Purdue research team using community clusters to track COVID-19 variants and malaria
A Purdue professor leading genomic analysis of the novel coronavirus in a university setting is using Research Computing supercomputers in her work, which is critical to tracking variant spread and staying one step ahead of the virus.
Giovanna Carpi, assistant professor of biological sciences and a member of Purdue’s Institute of Inflammation, Immunology and Infectious Disease, uses the Bell cluster to assemble the virus genome in samples taken from individuals with COVID-19 infections. The virus genome can then be used to identify a constellation of mutations that characterize variants of concern.
Ultimately, the detailed COVID-19 genomic analysis from this study “will help us better understand viral spread in congregate settings and the younger population and how we can help mitigate it in the future,” said Carpi, who plans to publish a in-depth study of COVID-19 transmission dynamics in a university setting.
Lev Gorenstein, a senior computational scientist for Research Computing, has helped Carpi’s lab get up and running on the community clusters.
“Lev has been key to making sure we have the software we need, and that the software is updated to the latest release, which is critical to assure accurate COVID-19 variant assignment,” says Carpi.
Carpi works closely with Purdue’s Animal Disease Diagnostic Laboratory, the Protect Purdue Health Center, and the Indiana State Department of Health, which has sent samples directly to her for genome sequencing instead of to the CDC, since her lab (https://www.giovannacarpi.org) can turn results around faster.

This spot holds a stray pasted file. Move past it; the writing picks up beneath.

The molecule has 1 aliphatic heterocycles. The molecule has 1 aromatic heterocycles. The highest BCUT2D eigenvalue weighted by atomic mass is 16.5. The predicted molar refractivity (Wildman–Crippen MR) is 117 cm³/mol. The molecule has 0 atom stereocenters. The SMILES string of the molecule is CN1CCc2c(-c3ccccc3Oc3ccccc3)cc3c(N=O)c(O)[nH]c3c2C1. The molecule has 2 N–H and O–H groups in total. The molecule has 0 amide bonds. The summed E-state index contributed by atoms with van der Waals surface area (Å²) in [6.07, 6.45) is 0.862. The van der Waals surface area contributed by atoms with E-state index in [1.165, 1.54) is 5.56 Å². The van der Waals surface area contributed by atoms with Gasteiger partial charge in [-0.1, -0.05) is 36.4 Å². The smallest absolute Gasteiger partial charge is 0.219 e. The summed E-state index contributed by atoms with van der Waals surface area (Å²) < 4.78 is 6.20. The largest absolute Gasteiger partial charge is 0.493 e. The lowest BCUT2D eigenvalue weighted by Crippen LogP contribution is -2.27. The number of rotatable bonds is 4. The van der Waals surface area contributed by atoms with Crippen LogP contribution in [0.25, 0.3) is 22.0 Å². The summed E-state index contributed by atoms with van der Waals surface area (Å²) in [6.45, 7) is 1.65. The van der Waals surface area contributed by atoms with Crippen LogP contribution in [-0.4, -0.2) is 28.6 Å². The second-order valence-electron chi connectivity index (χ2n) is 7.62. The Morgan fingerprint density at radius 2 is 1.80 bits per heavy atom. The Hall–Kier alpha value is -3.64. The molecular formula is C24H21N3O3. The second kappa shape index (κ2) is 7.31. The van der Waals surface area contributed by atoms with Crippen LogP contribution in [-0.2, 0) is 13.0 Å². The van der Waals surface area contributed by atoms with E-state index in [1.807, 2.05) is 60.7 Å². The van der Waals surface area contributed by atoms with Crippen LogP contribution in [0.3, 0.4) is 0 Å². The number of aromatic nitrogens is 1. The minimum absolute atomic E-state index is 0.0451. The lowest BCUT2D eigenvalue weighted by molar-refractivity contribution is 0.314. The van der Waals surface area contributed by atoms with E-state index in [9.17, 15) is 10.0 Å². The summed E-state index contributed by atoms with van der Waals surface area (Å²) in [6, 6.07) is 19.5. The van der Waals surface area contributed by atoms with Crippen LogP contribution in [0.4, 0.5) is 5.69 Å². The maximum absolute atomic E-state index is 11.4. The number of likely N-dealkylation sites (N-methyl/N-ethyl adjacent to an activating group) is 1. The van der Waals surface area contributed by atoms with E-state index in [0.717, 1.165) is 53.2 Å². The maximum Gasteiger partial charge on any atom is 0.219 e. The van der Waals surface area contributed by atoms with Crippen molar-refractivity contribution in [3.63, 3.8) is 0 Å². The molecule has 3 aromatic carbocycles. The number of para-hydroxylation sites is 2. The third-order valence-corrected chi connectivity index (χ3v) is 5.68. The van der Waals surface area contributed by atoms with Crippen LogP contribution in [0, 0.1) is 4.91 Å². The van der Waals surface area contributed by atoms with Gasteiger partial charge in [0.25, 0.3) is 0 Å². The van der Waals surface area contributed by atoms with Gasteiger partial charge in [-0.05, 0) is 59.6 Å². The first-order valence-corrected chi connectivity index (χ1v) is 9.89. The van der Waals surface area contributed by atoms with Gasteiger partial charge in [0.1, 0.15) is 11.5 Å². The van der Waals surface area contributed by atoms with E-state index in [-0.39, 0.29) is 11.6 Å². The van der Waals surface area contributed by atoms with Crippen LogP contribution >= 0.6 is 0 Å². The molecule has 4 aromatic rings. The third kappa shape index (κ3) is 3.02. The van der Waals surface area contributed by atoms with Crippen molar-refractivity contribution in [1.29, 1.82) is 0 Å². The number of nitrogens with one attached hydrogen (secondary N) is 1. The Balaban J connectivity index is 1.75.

Of course the novel coronavirus is not the only pathogen that causes serious disease. In addition to working on COVID-19 genomic surveillance, Carpi focuses on studying malaria parasites in Southern Africa, where malaria is endemic and primarily affects children.
In an ongoing project using the GPU-based Gilbreth community cluster, Carpi is testing and benchmarking Nvidia’s Parabricks GPU-accelerated genomic analysis software as applied to malaria genomes for variant identification, which are then used to understand malaria transmission patterns and track the emergence and spread of antimalaria drug resistance. Gorenstein is assisting Carpi’s lab on this project as well.
“We are trying to develop rapid genomic sequencing and informatic technologies that can be deployed for tracking malaria parasites in resource-constrained malaria endemic settings,” says Carpi.
To learn more about Purdue’s Community Cluster Program, contact Preston Smith, executive director of ITaP Research Computing, firstname.lastname@example.org or 49-49729.